I talked to Becky and fought the urge to cry. She rightly called me on my guilt about the water. She assured me there wasn't a wrong thing to do. She didn't think the water was mistake, but that even if it was, that we'd all made mistakes along the way and nothing is so big that it can't be overcome. They were words I needed to hear and I felt better afterward. I decided to feed him some baby food that afternoon. God knew he needed the calories and the hydration they provided would make me feel better. He drank a few ounces later in the evening, but very little. He ultimately consumed only 3.5 ounces for the entire day.

Saturday was only slightly better, totaling around 5 ounces. Today he might have reached six. He sipped his milk occasionally, showing more interest in water for my glass than any of his (and yes, before you ask, he has his own open cup available as well.) and I was glad to oblige him.

There were successes along the way. Friday, he absolutely insisted on having a chocolate covered raisin one day. As he won't eat chocolate or raisins, I figured he'd take one bite and then spit it in the floor, but I was gladly wrong. He loved it and asked repeatedly for more. I wouldn't be surprised at all if 1/3 of his calories that day came from Raisinettes. Towards the end of the night he started spitting out the raisin skins, but he was still sucking down the chocolate which was fine with me. At this point, calories are calories, no matter the source.

Today he demanded a bit of my lunch which was a fairly spicy seafood pasta. I offered a noodle and he barely contained a shiver of disgust. But when I gave him a bit of a scallop he was in heaven. Becky finds it hysterical than he won't touch a Hershey Kiss but he demands shellfish. What can I say? He's a savory kid.

We also learned a lot about his preferences. During the 2 days when he was drinking well(ish), he made it very clear that he did not like the vanilla carnation instant breakfast or the chocolate milk I offered. He also turned his nose up at pretty much every juice I offered. He did take a few sips of apple juice but really only if I let him drink it directly from the can. Mostly, he'll take plain milk or water, please.

Today I'm able to focus on the positives. Had I written this on Friday, it would be different. I felt defeated & broken. I had failed him. Those feelings bubbled up again tonight when I started up his feeding pump again for the first time in 9 days. I thought I was okay until I could hear it pumping and I had to fight back to the tears.

It wasn't unlike hearing the breaths from the ventilator machine back in the NICU after he'd failed to tolerate CPAP one more time. It was disappointing and heart breaking and I wonder if I'll ever see the end of it. But it was also almost a relief. If he couldn't do it, thank God for a machine which could. At least I knew he was okay for now.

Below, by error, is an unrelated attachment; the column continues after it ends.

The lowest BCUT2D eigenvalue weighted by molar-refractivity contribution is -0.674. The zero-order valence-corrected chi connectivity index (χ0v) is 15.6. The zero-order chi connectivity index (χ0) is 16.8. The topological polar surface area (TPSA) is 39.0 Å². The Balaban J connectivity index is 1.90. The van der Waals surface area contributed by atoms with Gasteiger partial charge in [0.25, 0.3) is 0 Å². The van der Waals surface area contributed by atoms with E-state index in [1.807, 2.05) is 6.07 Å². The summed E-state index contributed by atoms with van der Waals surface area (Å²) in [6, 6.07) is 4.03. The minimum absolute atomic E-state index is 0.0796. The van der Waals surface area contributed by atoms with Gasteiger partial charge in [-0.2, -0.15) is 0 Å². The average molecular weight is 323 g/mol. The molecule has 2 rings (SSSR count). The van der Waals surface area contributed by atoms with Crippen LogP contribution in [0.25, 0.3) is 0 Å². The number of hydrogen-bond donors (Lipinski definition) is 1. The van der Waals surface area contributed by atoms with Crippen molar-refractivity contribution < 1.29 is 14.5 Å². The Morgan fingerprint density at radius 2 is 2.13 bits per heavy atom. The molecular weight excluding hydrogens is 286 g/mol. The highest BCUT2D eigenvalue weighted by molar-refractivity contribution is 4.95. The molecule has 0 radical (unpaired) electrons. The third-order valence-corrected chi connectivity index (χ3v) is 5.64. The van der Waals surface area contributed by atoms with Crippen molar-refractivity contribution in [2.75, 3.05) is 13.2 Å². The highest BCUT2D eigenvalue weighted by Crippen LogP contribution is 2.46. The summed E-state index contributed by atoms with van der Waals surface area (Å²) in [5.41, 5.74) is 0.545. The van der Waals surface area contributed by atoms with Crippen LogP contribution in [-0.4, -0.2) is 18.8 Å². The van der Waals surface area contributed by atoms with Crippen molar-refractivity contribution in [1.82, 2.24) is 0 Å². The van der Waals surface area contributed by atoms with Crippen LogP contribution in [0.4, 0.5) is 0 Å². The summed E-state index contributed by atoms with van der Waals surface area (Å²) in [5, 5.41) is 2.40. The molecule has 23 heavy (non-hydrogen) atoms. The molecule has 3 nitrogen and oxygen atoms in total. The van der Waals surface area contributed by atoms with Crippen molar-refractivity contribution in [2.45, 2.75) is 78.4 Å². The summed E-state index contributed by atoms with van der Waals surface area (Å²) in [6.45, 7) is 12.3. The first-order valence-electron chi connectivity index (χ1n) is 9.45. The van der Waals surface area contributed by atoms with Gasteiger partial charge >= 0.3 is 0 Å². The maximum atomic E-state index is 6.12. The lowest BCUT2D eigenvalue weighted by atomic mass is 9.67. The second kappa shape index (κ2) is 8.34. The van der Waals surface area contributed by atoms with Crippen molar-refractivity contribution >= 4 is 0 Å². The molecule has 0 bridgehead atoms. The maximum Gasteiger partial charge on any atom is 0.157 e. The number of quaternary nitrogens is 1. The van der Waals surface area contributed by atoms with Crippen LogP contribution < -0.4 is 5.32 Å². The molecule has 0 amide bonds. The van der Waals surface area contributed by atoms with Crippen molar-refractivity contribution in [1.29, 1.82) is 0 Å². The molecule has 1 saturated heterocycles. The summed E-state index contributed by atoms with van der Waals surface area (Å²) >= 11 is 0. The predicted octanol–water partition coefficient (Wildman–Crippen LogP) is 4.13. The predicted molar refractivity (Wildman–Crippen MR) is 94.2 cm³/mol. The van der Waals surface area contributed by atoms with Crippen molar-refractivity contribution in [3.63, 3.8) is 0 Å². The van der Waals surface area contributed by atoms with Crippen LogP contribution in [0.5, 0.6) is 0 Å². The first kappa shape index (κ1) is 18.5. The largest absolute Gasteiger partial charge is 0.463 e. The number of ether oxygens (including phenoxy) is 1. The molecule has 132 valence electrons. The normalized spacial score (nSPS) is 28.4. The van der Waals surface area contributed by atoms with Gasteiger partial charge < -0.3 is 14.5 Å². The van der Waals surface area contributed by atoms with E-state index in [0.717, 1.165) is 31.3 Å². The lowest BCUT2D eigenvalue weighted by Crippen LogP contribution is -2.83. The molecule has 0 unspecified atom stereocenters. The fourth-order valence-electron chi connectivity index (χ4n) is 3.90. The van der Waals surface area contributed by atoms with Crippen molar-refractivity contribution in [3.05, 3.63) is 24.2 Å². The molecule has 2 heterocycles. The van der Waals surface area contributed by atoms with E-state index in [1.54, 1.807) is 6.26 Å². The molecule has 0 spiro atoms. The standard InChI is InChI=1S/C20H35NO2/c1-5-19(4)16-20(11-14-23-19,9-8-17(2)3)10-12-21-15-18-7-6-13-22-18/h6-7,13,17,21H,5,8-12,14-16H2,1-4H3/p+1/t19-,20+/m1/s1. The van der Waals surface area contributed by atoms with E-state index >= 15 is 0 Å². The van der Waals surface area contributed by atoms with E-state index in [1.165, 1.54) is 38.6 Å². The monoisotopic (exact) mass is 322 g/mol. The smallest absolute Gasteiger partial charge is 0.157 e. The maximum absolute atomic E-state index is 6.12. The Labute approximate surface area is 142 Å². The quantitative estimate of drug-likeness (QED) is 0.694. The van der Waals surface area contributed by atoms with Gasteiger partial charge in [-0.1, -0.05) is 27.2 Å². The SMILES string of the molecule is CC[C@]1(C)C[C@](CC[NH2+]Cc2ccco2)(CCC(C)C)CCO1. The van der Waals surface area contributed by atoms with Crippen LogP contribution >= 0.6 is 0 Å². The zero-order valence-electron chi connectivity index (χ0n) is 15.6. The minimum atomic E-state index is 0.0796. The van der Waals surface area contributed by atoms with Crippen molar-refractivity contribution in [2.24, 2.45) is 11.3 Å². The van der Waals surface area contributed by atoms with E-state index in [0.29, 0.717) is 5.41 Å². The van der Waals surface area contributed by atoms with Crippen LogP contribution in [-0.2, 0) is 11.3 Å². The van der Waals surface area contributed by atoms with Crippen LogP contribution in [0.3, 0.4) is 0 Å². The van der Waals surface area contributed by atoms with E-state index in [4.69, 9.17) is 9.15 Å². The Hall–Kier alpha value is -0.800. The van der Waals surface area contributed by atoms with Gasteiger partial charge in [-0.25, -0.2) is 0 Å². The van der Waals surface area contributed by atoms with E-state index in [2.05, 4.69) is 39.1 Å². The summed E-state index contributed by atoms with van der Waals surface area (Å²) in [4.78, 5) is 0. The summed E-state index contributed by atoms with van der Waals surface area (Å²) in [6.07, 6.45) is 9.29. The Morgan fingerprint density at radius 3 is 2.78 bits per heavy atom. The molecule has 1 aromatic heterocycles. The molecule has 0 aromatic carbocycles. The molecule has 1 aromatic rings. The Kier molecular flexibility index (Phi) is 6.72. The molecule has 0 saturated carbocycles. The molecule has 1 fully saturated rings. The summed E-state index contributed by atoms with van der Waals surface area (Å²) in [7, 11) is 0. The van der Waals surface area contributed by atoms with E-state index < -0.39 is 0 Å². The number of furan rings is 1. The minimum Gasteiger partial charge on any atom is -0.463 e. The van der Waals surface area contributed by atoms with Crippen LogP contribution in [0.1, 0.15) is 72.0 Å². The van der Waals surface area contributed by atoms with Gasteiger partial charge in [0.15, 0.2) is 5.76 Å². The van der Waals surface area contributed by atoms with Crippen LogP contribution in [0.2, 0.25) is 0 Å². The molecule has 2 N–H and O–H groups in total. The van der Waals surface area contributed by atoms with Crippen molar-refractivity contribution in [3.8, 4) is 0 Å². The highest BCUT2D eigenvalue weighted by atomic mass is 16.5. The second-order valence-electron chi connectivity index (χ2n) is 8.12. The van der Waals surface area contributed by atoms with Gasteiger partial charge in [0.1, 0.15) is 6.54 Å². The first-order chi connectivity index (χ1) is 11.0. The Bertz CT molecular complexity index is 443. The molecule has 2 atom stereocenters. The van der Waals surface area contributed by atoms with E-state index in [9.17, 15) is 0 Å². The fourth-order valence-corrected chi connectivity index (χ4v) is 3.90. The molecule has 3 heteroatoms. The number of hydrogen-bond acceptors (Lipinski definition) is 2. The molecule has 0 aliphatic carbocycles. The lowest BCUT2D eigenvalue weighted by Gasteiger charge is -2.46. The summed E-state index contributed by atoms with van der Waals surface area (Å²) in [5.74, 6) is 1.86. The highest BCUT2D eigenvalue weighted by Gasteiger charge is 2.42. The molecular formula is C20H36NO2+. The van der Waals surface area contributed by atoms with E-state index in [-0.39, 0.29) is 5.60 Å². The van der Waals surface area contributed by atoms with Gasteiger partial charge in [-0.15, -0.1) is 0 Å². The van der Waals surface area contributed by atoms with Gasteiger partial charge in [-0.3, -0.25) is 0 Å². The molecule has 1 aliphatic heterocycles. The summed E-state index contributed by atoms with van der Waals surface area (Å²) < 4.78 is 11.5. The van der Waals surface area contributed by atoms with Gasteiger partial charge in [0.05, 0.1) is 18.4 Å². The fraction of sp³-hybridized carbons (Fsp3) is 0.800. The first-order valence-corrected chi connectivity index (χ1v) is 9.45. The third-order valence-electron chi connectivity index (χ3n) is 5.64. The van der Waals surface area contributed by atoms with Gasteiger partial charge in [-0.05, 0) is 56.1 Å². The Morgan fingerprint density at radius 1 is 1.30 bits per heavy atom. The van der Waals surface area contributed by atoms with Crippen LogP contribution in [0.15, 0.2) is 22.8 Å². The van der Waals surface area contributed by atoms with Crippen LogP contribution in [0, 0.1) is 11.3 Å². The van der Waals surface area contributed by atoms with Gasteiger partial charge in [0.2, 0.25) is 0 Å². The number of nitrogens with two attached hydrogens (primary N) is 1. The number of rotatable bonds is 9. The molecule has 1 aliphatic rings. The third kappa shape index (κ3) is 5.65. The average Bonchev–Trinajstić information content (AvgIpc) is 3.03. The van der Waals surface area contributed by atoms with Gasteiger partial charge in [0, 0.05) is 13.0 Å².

I'm only giving him water tonight, just 16 ounces. His caloric intake has improved over the last few days, consuming about 75% of his needs by mouth. I don't want to short circuit that. Hopefully his body will continue to recognize that it needs more and he will continue to eat more and more. I'm at least willing to trust him enough with food to let him sort it out for a while longer. But I couldn't continue that with hydration. I worried far too much about his organs to let dehydration continue any longer.

Tomorrow is Robbie's first day at the new childcare center. This adds another layer of anxiety to everything, of course. I have no doubt that he'll love it and they'll love him. Even the average kid has a bit of a learning curve in a new situation and Robbie's far from typical. The new teachers will need to become comfortable with his G-Tube. They won't need to use it, but just the sight of it is upsetting to people who aren't used to it. They will need to learn to feed him. And of course, there are the corn issues. The kids are fed family style there, so there will probably be some growing pains to keep him out of the unsafe food and make sure the he has access to all the safe food we can get into him.

I hope that he'll trust them to feed him right away. I hope that he'll see the other kids eating and drinking and climbing and playing and talking and he'll want to join them. I hope that someday I will be able to trust that he won't let himself starve to death. Today isn't that day. Thankfully tomorrow is a new one.